For more ideas about giggles can transform your family life check out the archives on my blog, or sign up in the top right-hand corner, for regular inspiration.

Giggle Parenting: Long Distance


Photo Credit: DvvortyGirl

Have you ever been away from your child and wished that you had a way to deeply connect long distance? This has been at the forefront of my mind over the last few months when I’ve had quite a few trips away from my daughter.

A while back I read this story from Hand in Hand Parenting instructor Ceci Hyoun which is a great example of how it is possible to use the tool of playlistening ( what I call Giggle Parenting) long distance.

One of our favourite games evolved when I was away, and my daughter had a lot of big feelings, which were coming up in her not wanting to talk to me. She hung up the phone on me! So I rang back, acting all playfully surprised and ‘upset’ and let her hang up the phone on me again and again. This really made her laugh, and after laughing away some of hurt feelings we were better connected again and could have a conversation.

On a recent trip away from my daughter I skyped each day to keep in touch and we played this game a lot. I also found a few other ways to get the giggles flowing. One time, I rang up and she was eating crisps, so I started trying to reach out my hand to get the crisps, and saying, ”hey! Don’t eat them all, save some for when I get back!” Or I would come up close to the camera and say, ”I just need to take a look what’s going on”, and start trying to look at what was happening at home. Or as my husband always forgets to brush my daughter’s hair while I’m away, I started telling her I was going to use my skype hairbrush to brush it, and acting all confused when I tried it and it didn’t work.

If you need to take a trip without your children and are worried about staying connected, why not bring a bit of Giggle Parenting into your conversations. Just focus on any kind of silly, playful conversation that puts you in the less powerful role, and gives your child the power. Any thing that gets your child laughing, especially if it plays around with the distance between you, can help them deal with separation anxiety.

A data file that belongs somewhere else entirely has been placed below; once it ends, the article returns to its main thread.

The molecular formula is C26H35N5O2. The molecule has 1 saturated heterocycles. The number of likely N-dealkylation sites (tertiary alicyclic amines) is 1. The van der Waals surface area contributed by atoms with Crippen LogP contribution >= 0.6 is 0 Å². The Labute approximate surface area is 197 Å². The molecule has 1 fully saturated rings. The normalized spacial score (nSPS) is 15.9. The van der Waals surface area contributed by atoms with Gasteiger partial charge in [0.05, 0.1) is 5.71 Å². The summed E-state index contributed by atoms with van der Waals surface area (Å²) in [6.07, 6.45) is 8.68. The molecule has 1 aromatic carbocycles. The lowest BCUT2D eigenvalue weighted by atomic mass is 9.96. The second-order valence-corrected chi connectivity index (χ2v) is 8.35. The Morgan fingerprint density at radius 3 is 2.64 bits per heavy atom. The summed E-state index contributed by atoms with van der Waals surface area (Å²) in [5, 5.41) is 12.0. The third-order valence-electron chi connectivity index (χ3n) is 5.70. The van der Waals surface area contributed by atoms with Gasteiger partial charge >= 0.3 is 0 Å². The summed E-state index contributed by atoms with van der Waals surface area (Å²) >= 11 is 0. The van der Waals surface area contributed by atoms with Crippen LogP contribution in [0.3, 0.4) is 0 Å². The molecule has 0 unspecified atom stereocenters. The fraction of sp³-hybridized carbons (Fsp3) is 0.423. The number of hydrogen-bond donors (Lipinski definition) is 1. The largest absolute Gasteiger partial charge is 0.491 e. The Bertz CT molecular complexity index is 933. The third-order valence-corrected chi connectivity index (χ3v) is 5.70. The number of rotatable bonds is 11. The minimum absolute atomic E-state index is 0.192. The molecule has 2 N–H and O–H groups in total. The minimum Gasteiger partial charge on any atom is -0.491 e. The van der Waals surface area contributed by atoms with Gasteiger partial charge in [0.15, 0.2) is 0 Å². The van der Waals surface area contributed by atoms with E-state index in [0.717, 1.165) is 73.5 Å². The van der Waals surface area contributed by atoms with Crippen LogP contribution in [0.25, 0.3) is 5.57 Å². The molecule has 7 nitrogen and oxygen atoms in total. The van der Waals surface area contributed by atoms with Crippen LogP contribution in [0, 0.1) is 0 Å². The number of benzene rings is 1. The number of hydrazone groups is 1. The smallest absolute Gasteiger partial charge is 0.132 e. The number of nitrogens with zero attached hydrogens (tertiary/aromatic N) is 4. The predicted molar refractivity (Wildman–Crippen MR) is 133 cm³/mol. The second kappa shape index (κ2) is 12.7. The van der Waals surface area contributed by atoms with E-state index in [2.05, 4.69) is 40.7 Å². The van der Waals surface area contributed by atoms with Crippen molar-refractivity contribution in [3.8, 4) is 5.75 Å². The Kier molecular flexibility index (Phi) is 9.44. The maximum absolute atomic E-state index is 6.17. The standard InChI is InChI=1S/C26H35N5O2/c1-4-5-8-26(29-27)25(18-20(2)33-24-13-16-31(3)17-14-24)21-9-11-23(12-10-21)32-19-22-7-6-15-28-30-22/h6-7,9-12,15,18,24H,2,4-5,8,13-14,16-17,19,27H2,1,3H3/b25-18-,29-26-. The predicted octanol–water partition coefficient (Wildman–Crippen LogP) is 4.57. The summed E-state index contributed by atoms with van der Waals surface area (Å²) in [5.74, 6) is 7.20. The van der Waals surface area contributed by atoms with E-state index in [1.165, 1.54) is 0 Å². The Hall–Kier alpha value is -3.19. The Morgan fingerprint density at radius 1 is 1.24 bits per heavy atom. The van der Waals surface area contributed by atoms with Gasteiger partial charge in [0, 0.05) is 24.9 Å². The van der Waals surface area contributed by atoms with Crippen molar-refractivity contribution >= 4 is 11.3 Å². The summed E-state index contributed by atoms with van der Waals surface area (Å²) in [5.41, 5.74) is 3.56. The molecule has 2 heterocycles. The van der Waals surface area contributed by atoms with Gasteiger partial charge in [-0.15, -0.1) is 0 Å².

Here are a few examples:

-If you ring and your child’s still in their pyjamas, then why not try to get them dressed. Search around for their clothes and act all surprised when you pick up your own clothes and wonder where their ones are.

-Eat a snack while on the phone to them, and then try to send them some, and then act all confused when they don’t receive it.

-Or if they seem a bit grumpy and off-track, you could even invite them to hang up the phone on you by saying in a playful tone; ”I really hope you don’t hang up the phone on me…”

Giggle Parenting long distance has really helped my daughter and I stay emotionally present when I’m far away, which really helps the reconnection process when I return.

To read more about Giggle Parenting check out my introductory post here, or the laughter chapter of my book Tears Heal: How to listen to our children



How A Walk In The Forest Can Be Therapy For Kids


I didn’t enjoy family walks as a child. There seemed to be nothing more boring than walking in a straight line for hours on end. I’m sure I spent a lot of the time moaning and whining, and being left behind as my parents were caught in a power struggle with me refusing to move.

I’m pretty sure it was these memories that made me reluctant to inflict the same thing on my own daughter. And yet all around me parents were happily going off on hikes with their children. We live in a small village surrounded by hills and forest, and on the weekends the place is filled with families happily hiking.

I can remember when my daughter was 2 years old we went for a lovely walk along a coastal path in Scotland. There were three older children who all had great fun taking care of her along the way, and she walked almost non-stop for about 4 hours! That gave me an indication of how long kids can walk if they feel in the mood for it!

As I’ve learnt more about children’s emotions, I’ve learnt that hiking can not only be fun for kids, it can also be like therapy. Here’s why: